If circumstances change, am I able to change the child arrangements we agreed?
Yes, it is inevitable that as children grow older their needs change.
It is always sensible to review the arrangements for children as time passes because in life things never stay the same and always there will be changes either planned or unplanned which need to be considered and may impact upon the current arrangements.
If for example you relocate to a different part of the country with your job then the arrangements whereby your child spends shared time between you and the other parent is not necessarily going to work.
Again the first point of call is to try and agree changes with the other parents and if necessary access mediation to assist you and support with that.
What can I do if my former partner will not let me see the child?
There is now enshrined in the law a presumption that parental involvement in a child’s life will further the child’s welfare.
What that means is that unless there is a very good reason to the contrary, the court will always presume that your child should have the opportunity and be encouraged to spend time with the other parent.
If that other parent is you then my advice would be to first of all try and secure an arrangement which would enable you to see your child and have them spend time with you.
If your former partner is not agreeable to that then there are various channels that you can explore.
First of all you should consult a solicitor for advice and a good family law solicitor would always encourage a referral to mediation.
If mediation fails or your former partner is not wiling to mediate, then as a matter of last resort you can apply to the court for a Child Arrangements Order.
Can I stop my child being taken to live abroad?
Yes you can.
If you do not agree to your child being taken out of this country to live abroad then the parent seeking to re-locate will be required to make an application to court for the court’s permission.
The court will look very carefully at such an application and only when satisfied that it would be in the best interests of your child to move abroad, will they grant permission.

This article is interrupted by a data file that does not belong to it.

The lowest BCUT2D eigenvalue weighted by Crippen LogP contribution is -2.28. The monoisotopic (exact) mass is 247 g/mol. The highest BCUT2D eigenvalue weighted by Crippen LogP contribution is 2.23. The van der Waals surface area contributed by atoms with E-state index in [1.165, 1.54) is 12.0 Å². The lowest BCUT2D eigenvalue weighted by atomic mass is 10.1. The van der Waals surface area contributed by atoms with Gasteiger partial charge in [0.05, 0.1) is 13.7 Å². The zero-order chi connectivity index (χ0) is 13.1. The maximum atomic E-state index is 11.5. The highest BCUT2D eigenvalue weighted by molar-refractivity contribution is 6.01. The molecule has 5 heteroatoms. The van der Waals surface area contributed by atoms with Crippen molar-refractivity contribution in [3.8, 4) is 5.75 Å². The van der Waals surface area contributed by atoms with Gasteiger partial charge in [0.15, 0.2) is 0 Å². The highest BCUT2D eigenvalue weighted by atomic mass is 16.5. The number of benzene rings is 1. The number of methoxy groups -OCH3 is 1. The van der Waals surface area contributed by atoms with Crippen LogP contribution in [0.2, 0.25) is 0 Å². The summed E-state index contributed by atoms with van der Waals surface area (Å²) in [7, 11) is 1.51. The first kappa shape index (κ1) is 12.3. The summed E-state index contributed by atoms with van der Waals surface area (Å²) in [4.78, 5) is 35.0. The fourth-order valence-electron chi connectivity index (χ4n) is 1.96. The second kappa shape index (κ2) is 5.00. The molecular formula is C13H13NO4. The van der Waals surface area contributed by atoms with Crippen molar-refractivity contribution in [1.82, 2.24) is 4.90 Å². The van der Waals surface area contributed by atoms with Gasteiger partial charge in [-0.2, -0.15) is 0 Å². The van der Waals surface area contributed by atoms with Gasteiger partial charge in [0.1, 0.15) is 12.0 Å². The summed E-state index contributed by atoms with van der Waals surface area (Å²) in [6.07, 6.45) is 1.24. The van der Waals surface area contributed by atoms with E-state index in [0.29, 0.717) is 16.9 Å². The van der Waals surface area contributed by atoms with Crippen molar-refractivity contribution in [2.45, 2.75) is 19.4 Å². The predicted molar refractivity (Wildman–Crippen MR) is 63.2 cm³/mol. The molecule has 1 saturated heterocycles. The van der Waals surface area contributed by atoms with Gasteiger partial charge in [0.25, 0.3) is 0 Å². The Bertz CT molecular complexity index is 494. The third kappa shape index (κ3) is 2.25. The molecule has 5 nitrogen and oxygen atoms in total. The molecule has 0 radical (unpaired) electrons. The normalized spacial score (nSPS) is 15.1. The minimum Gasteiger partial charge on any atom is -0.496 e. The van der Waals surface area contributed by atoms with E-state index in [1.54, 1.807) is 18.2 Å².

The case will turn on its facts and in such a situation it is important that you take specialist legal advice.
Can I change my child’s surname after divorce?
You will need the consent of the child’s other parent before you can change the name usually by Deed Poll.
If the other parent is prepared to consent then you would exhibit a letter confirming consent to the Change of Name Deed or alternatively obtain the other parent’s signature to that document as evidence of consent.
If consent is not forthcoming then you will need to apply to the court for the court’s permission to change the child’s surname.
The general principle is that the courts will not grant permission unless there are very persuasive reasons why they should do so.
Who has parental responsibility for my child?
A mother always has parental responsibility.
A father will only have parental responsibility if he is married to the mother at the time of the child’s birth or subsequently married the mother after the child’s birth.
Alternatively, if the parents are not married at the time of the birth registration and the father’s surname is registered on the Birth Certificate, the father will have parental responsibility.
Parental responsibility can also be obtained with the agreement of the mother in a written Parental Responsibility Agreement. If in doubt, take advice from your solicitor.
What is parental responsibility?
Parental responsibility is defined in the Children Act 1989 as:
all the rights, duties, powers, responsibilities and authority that a parent of a child has in relation to the child and his property by law
Where parental responsibility is shared by the parents, the decisions concerning children are taken jointly.
Where there is conflict in those decisions, a court can be applied to for a determination.
All decisions concerning your children are important but we particularly see the challenges faced by parents who are not, for example, in agreement over a child’s education or medical treatment.
A father without parental responsibility can sometimes feel “voiceless” where a mother takes those decisions without consulting with the father.
I would always encourage a father to have parental responsibility, where possible.
After my ex partner re-married, My 3 – year old refers to his new step father as “daddy”. What can I do?
There is an abundance of material that suggests that it is not a good idea for step-parents to expect their step-children to call them “Mum “ or “Dad”.
To do so is likely to alienate the child’s natural parent and introduce discord into the family dynamic, which seems to be the case here.
In order to minimise any problems, try drawing the step-father’s attention to supportive material freely available on the internet such as: www.beingastepparent.co.uk
It may be that your ex has not or does not appreciate how you might feel in this situation and a conversation with him/her is certainly something you can explore.
Agreeing the rules in advance is always key and there is no better way to do this than by sitting down together to draw up an agreed “parenting plan”. For more information about this, see: www.cafcass.gov.uk/parentingplan